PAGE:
An efficient system to fund science: from proposal review to peer-to-peer distributions
- 2.2k Downloads
This paper presents a novel model of science funding that exploits the wisdom of the scientific crowd. Each researcher receives an equal, unconditional part of all available science funding on a yearly basis, but is required to individually donate to other scientists a given fraction of all they receive. Science funding thus moves from one scientist to the next in such a way that scientists who receive many donations must also redistribute the most. As the funding circulates through the scientific community it is mathematically expected to converge on a funding distribution favored by the entire scientific community. This is achieved without any proposal submissions or reviews. The model furthermore funds scientists instead of projects, reducing much of the overhead and bias of the present grant peer review system. Model validation using large-scale citation data and funding records over the past 20 years show that the proposed model could yield funding distributions that are similar to those of the NSF and NIH, and the model could potentially be more fair and more equitable. We discuss possible extensions of this approach as well as science policy implications.
KeywordsBibliometrics Funding Peer review PageRank Collective intelligence
The authors acknowledge the generous support of the National Science Foundation under Grant SBE #0914939 and SMA #1636636, the National Institutes of Health under Grants #P01AG039347 and #U01GM098959, and the Andrew W. Mellon Foundation. We also thank the Los Alamos National Laboratory Research Library, the LANL Digital Library Prototyping and Research Team, Thomson-Reuters, and the Cyberinfrastructure for Network Science Center at Indiana University for furnishing the data employed in this analysis. The authors thank Marten Scheffer (Wageningen University) for his extensive feedback on our work and his support of in vivo implementations.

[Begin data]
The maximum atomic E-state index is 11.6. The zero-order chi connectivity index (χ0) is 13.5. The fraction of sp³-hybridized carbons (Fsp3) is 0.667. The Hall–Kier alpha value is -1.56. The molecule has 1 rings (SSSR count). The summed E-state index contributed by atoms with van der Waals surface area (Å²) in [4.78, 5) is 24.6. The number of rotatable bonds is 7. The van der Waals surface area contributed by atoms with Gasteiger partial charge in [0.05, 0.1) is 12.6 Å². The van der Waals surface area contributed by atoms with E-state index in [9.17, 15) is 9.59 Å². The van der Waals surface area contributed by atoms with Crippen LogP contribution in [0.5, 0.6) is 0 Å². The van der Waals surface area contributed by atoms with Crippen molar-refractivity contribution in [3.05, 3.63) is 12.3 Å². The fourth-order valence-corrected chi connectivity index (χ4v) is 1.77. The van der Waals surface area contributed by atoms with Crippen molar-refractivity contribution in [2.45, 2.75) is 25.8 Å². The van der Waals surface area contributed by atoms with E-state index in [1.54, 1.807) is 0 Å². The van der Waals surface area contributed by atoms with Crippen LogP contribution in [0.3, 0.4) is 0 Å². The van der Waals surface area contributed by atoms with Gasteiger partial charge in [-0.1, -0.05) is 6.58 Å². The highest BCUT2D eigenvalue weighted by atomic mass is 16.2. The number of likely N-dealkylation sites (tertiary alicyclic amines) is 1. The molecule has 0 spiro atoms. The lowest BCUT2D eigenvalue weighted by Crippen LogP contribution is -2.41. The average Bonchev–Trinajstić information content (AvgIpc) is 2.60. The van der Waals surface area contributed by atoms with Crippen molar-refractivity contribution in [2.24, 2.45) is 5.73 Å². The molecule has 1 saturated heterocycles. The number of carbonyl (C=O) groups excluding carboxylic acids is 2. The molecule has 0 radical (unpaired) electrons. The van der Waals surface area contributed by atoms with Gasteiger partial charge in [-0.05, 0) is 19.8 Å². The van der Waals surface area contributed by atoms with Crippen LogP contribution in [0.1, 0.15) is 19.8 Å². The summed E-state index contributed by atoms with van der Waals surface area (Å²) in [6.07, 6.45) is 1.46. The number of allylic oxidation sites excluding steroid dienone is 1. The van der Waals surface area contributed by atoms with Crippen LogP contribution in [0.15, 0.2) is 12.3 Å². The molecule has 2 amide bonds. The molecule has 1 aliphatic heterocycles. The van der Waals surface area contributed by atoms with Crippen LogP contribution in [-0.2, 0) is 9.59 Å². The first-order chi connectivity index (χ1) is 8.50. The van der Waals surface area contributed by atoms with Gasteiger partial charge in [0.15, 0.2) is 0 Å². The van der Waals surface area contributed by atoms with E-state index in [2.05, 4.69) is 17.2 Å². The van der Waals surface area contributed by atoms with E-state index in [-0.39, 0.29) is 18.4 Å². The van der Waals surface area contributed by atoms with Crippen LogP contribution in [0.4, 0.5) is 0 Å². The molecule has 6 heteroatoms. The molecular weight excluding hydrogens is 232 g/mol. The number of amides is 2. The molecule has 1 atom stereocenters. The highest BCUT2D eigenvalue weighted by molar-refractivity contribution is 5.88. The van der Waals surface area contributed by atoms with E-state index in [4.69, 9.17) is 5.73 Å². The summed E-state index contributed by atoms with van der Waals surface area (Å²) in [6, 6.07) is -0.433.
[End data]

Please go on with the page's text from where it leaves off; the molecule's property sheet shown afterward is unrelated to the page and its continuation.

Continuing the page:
Compliance with ethical standards
The authors declare that they have no competing financial interest.
- Azoulay, P., Zivin, J. S. G., & Manso, G. (2012). NIH peer review: Challenges and avenues for reform. National Bureau of Economic Research Working Paper 18116.Google Scholar
- Editor (2010). Calm in a crisis. Nature, 468, 1002.Google Scholar
- Editor (April 25 2011). Dr. No money: The broken science funding system. Scientific American.Google Scholar
- Editorial (2013). Twice the price. Nature, 493(7434).Google Scholar
- F.S.C. of the Federal Demonstration Partnership (2007). A profile of federal grant administrative burden among federal demonstration partnership faculty. Tech. rep. http://www.iscintelligence.com/archivos_subidos/usfacultyburden_5.pdf.
- Geard, N., & Noble, J. (2010) Modelling academic research funding as a resource allocation problem. In 3rd world congress on social simulation.Google Scholar
- National Science Foundation (2009). Fiscal year 2010 budget request to congress.Google Scholar
- National Science Foundation (2015). Fy2015 agency financial report. NSF report nsf16002. http://www.nsf.gov/publications/pub_summ.jsp?ods_key=nsf16002.
- Rowe, G. L., Burgoon, S., Burgoon, J., Ke, W., & Börner, K. (2007). The scholarly database and its utility for scientometrics research. In Proceedings of the 11th international conference on scientometrics and informetrics (pp. 457–462).Google Scholar
- Southwick, F. (2012). Academia suppresses creativity. The Scientist.Google Scholar